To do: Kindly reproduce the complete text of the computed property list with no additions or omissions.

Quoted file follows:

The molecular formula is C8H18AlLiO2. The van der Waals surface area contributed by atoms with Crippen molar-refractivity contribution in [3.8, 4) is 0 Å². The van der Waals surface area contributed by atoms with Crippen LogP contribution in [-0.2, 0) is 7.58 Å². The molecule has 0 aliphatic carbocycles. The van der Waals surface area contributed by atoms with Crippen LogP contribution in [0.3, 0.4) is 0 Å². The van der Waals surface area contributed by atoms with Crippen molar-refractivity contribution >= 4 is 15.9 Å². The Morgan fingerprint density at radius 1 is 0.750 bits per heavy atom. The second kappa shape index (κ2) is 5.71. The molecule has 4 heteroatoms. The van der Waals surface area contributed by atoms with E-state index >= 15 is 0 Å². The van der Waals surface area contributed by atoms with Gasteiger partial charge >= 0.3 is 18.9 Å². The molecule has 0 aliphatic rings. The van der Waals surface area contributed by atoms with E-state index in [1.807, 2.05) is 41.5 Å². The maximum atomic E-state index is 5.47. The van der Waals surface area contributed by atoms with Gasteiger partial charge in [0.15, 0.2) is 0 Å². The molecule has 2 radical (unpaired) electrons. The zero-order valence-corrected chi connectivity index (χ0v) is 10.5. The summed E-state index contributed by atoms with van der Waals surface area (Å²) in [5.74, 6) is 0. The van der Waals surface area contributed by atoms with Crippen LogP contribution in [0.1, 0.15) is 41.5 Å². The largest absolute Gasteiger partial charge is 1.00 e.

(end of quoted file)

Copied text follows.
The molecular formula is C8H18AlLiO2. The van der Waals surface area contributed by atoms with Crippen molar-refractivity contribution in [3.8, 4) is 0 Å². The van der Waals surface area contributed by atoms with Crippen LogP contribution in [-0.2, 0) is 7.58 Å². The molecule has 0 aliphatic carbocycles. The van der Waals surface area contributed by atoms with Crippen LogP contribution in [0.3, 0.4) is 0 Å². The van der Waals surface area contributed by atoms with Crippen molar-refractivity contribution >= 4 is 15.9 Å². The Morgan fingerprint density at radius 1 is 0.750 bits per heavy atom. The second kappa shape index (κ2) is 5.71. The molecule has 4 heteroatoms. The van der Waals surface area contributed by atoms with E-state index >= 15 is 0 Å². The van der Waals surface area contributed by atoms with Gasteiger partial charge >= 0.3 is 18.9 Å². The molecule has 0 aliphatic rings. The van der Waals surface area contributed by atoms with E-state index in [1.807, 2.05) is 41.5 Å². The maximum atomic E-state index is 5.47. The van der Waals surface area contributed by atoms with Gasteiger partial charge in [0.15, 0.2) is 0 Å². The molecule has 2 radical (unpaired) electrons. The zero-order valence-corrected chi connectivity index (χ0v) is 10.5. The summed E-state index contributed by atoms with van der Waals surface area (Å²) in [5.74, 6) is 0. The van der Waals surface area contributed by atoms with Crippen LogP contribution in [0.1, 0.15) is 41.5 Å². The largest absolute Gasteiger partial charge is 1.00 e.